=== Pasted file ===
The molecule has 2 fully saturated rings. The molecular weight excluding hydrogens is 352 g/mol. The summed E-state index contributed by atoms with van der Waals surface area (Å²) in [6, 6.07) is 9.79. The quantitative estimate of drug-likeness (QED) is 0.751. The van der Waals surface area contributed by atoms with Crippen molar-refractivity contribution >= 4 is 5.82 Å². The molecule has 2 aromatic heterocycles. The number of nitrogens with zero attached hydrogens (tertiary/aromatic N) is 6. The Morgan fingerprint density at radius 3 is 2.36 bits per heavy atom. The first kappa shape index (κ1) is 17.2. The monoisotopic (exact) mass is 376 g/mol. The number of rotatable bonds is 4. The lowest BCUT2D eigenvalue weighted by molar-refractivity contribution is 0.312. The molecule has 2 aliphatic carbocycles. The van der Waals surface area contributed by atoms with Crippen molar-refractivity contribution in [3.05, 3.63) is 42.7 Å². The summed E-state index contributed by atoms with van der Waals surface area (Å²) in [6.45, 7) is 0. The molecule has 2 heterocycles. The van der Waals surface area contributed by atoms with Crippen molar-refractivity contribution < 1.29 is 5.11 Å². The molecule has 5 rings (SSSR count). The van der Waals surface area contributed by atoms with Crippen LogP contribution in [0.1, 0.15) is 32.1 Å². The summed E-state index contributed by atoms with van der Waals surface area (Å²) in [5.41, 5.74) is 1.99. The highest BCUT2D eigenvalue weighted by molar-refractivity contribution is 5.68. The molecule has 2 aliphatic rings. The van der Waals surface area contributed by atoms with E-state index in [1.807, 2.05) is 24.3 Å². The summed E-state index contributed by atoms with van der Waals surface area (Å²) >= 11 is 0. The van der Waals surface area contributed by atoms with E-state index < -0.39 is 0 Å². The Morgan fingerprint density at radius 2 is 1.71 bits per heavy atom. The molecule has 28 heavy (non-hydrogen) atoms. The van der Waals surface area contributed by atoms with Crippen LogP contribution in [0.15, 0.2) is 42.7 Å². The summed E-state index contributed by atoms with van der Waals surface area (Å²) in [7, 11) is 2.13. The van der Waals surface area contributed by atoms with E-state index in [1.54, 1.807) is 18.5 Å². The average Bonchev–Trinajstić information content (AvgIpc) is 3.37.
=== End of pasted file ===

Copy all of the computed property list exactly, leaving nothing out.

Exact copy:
The molecule has 2 fully saturated rings. The molecular weight excluding hydrogens is 352 g/mol. The summed E-state index contributed by atoms with van der Waals surface area (Å²) in [6, 6.07) is 9.79. The quantitative estimate of drug-likeness (QED) is 0.751. The van der Waals surface area contributed by atoms with Crippen molar-refractivity contribution >= 4 is 5.82 Å². The molecule has 2 aromatic heterocycles. The number of nitrogens with zero attached hydrogens (tertiary/aromatic N) is 6. The Morgan fingerprint density at radius 3 is 2.36 bits per heavy atom. The first kappa shape index (κ1) is 17.2. The monoisotopic (exact) mass is 376 g/mol. The number of rotatable bonds is 4. The lowest BCUT2D eigenvalue weighted by molar-refractivity contribution is 0.312. The molecule has 2 aliphatic carbocycles. The van der Waals surface area contributed by atoms with Crippen molar-refractivity contribution in [3.05, 3.63) is 42.7 Å². The summed E-state index contributed by atoms with van der Waals surface area (Å²) in [6.45, 7) is 0. The molecule has 2 heterocycles. The van der Waals surface area contributed by atoms with Crippen molar-refractivity contribution < 1.29 is 5.11 Å². The molecule has 5 rings (SSSR count). The van der Waals surface area contributed by atoms with Crippen LogP contribution in [0.1, 0.15) is 32.1 Å². The summed E-state index contributed by atoms with van der Waals surface area (Å²) in [5.41, 5.74) is 1.99. The highest BCUT2D eigenvalue weighted by molar-refractivity contribution is 5.68. The molecule has 2 aliphatic rings. The van der Waals surface area contributed by atoms with E-state index in [1.807, 2.05) is 24.3 Å². The summed E-state index contributed by atoms with van der Waals surface area (Å²) >= 11 is 0. The van der Waals surface area contributed by atoms with E-state index < -0.39 is 0 Å². The Morgan fingerprint density at radius 2 is 1.71 bits per heavy atom. The molecule has 28 heavy (non-hydrogen) atoms. The van der Waals surface area contributed by atoms with Crippen LogP contribution in [0.15, 0.2) is 42.7 Å². The summed E-state index contributed by atoms with van der Waals surface area (Å²) in [7, 11) is 2.13. The van der Waals surface area contributed by atoms with E-state index in [1.54, 1.807) is 18.5 Å². The average Bonchev–Trinajstić information content (AvgIpc) is 3.37.